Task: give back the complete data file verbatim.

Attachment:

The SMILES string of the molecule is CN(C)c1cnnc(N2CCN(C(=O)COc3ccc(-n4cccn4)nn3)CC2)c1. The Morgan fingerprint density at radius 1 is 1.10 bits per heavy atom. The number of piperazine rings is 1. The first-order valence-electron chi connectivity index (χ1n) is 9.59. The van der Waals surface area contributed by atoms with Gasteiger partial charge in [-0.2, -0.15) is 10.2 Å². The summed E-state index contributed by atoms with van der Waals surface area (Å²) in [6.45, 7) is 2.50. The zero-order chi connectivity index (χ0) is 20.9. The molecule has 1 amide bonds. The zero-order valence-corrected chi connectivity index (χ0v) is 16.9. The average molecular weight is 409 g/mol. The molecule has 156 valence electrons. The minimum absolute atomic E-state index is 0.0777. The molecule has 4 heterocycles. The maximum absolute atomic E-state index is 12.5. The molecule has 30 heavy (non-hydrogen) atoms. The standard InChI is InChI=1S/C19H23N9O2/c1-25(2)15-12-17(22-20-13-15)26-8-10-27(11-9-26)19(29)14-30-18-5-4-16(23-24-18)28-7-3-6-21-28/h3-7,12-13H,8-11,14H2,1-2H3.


The SMILES string of the molecule is CN(C)c1cnnc(N2CCN(C(=O)COc3ccc(-n4cccn4)nn3)CC2)c1. The Morgan fingerprint density at radius 1 is 1.10 bits per heavy atom. The number of piperazine rings is 1. The first-order valence-electron chi connectivity index (χ1n) is 9.59. The van der Waals surface area contributed by atoms with Gasteiger partial charge in [-0.2, -0.15) is 10.2 Å². The summed E-state index contributed by atoms with van der Waals surface area (Å²) in [6.45, 7) is 2.50. The zero-order chi connectivity index (χ0) is 20.9. The molecule has 1 amide bonds. The zero-order valence-corrected chi connectivity index (χ0v) is 16.9. The average molecular weight is 409 g/mol. The molecule has 156 valence electrons. The minimum absolute atomic E-state index is 0.0777. The molecule has 4 heterocycles. The maximum absolute atomic E-state index is 12.5. The molecule has 30 heavy (non-hydrogen) atoms. The standard InChI is InChI=1S/C19H23N9O2/c1-25(2)15-12-17(22-20-13-15)26-8-10-27(11-9-26)19(29)14-30-18-5-4-16(23-24-18)28-7-3-6-21-28/h3-7,12-13H,8-11,14H2,1-2H3.